Posey, the new branch president, has a long history in Portland. A veteran of the Vietnam War, Posey, 77, ran a construction business and co-founded the National Association of Minority Contractors of Oregon. He ran unsuccessfully for mayor in 2004. 

Posey also has a long history with the local NAACP, and was involved in the movement to oust former chapter President E.D. Mondainé following accusations of abuse by former members of the church where he serves as a pastor. 

In early 2022, Posey was serving on the executive board and aiding with the chapter’s search for an executive director when he contacted Charles McGee, who was accused of sexual assault in 2012, regarding the role. McGee was acquitted in a trial, but his decision to speak to McGee rankled some members. Shortly thereafter, Posey resigned from his role on the board.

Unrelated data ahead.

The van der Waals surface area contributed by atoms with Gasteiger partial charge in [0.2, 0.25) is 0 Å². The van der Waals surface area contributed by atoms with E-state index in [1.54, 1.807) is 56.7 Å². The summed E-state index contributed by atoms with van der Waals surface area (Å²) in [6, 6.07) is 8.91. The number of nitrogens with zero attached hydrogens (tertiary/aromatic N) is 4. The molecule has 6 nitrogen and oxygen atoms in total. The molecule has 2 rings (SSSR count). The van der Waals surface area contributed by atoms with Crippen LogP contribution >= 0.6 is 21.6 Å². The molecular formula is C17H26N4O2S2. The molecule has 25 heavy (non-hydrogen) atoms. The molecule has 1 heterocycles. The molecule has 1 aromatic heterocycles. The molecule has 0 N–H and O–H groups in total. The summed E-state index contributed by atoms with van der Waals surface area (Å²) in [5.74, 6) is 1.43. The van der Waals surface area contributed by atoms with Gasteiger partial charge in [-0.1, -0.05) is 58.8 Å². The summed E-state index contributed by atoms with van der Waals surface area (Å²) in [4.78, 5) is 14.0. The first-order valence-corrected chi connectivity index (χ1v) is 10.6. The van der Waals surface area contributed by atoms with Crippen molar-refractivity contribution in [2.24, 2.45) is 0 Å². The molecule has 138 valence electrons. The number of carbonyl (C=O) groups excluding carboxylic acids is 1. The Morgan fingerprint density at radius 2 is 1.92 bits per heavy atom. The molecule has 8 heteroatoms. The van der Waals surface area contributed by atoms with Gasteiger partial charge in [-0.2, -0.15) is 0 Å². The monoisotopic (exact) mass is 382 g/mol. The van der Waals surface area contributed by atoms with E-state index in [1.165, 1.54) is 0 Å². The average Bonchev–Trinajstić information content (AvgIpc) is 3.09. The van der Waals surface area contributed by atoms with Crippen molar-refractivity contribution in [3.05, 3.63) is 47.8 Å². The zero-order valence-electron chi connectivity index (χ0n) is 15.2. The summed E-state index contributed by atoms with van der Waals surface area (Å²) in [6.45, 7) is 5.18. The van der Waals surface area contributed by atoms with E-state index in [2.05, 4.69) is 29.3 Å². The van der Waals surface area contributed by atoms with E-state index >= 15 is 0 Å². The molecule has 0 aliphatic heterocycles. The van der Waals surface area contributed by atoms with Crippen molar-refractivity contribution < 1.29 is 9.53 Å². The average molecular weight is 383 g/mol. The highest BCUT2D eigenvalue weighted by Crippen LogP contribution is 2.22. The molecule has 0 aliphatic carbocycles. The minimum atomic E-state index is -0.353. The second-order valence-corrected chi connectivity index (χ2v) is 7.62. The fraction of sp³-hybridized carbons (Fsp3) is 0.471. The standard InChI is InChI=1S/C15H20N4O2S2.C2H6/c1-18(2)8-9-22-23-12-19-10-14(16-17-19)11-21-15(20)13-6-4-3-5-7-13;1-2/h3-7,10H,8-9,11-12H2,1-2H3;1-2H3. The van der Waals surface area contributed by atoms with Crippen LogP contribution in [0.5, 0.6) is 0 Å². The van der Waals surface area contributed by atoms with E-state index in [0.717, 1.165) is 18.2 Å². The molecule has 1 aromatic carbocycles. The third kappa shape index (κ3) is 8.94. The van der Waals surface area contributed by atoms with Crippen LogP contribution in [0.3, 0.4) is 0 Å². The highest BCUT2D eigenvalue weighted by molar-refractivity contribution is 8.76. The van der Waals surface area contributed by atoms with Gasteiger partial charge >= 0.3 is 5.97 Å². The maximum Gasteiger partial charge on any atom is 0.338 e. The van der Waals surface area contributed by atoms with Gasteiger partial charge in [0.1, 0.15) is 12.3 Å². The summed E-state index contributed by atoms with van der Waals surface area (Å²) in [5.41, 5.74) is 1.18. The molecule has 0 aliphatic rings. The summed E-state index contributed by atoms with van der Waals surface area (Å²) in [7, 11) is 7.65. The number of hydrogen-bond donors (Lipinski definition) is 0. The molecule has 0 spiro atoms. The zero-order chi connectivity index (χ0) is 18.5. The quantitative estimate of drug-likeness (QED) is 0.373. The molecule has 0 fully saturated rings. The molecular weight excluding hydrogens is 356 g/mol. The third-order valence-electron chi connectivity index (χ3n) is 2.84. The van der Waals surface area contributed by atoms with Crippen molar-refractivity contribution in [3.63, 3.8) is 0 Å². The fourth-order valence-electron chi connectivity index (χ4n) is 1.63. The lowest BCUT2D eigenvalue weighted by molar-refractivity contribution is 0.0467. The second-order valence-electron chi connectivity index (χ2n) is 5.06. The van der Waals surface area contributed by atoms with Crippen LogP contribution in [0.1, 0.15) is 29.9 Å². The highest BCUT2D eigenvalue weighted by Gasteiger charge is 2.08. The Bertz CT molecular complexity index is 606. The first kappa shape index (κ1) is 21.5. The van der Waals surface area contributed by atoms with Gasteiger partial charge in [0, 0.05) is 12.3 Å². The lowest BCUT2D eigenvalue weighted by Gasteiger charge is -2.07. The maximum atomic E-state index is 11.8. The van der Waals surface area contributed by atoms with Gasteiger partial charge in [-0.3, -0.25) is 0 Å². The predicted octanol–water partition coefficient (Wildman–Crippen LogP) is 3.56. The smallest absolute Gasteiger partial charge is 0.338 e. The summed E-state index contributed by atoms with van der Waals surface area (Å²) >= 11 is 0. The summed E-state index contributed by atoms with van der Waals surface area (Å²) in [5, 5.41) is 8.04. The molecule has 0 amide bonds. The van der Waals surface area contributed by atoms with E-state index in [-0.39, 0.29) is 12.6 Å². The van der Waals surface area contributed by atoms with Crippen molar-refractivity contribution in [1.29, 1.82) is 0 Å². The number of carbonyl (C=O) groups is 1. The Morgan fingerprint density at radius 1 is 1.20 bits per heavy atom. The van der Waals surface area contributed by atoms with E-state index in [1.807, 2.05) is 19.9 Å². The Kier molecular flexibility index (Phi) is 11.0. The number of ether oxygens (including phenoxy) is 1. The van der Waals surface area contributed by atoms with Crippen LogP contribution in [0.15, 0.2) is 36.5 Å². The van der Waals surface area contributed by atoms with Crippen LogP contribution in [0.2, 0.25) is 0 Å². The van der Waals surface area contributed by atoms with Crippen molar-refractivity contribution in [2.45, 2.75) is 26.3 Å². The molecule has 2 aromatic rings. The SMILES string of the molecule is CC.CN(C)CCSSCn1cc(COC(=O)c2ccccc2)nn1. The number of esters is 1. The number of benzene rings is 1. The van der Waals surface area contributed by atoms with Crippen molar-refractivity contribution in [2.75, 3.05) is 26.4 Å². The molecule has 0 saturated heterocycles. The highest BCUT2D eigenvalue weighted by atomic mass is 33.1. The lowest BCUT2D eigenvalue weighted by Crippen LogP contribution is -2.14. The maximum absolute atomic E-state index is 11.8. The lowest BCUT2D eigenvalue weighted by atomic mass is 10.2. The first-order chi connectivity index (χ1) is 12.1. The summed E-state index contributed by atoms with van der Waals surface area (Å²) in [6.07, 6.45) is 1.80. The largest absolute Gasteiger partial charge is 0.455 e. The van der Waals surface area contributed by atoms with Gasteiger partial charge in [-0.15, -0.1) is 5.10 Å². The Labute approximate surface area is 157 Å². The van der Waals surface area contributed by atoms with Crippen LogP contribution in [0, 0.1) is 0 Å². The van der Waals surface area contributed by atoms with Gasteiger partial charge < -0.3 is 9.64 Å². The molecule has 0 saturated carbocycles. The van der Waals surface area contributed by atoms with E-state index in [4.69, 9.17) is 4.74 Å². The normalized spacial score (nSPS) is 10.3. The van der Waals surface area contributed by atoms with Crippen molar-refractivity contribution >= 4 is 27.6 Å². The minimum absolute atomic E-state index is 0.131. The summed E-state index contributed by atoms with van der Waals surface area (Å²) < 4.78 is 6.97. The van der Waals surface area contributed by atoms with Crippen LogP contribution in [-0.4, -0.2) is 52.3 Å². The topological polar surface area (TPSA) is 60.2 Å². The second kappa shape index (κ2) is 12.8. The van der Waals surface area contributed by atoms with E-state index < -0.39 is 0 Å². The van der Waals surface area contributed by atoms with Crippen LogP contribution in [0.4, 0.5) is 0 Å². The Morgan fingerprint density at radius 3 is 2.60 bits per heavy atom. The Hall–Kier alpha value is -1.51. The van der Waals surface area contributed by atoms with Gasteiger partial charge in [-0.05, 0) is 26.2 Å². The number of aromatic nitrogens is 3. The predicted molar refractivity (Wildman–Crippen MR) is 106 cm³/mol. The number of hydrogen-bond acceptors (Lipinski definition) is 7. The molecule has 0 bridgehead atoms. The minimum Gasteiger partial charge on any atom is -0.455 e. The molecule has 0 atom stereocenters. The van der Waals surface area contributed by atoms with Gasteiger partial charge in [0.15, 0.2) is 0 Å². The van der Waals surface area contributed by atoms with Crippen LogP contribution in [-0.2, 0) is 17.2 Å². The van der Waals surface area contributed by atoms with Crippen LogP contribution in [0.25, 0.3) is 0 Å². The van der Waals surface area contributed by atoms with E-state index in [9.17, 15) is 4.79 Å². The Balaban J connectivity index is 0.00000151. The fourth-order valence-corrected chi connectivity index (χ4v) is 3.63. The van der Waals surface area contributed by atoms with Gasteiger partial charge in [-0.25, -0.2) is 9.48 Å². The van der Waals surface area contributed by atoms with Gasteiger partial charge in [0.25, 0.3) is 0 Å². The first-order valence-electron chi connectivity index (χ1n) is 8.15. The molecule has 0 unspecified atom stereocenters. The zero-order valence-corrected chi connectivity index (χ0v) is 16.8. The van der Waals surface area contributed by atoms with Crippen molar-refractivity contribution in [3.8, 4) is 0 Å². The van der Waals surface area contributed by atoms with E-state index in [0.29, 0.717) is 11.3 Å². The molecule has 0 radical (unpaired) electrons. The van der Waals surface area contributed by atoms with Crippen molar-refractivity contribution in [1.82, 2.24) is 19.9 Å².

Sharon Gary-Smith, who preceded Posey as branch president, suggested there were deeper issues with Posey’s communication style as well. Gary-Smith said Posey could be misogynistic and abrasive. Posey said that he was simply “direct” in often meandering meetings. 

In any case, not a year after resigning from the board, Posey was elected president. More than political concerns, he said he was motivated to run by what he saw as administrative failures under Gary-Smith. 

“They went a number of months, maybe a year-and-a-half, without a chair of the membership committee,” Posey said. “Similarly, they never had a strong political action chair. They went through the whole election season without having a political action chair.”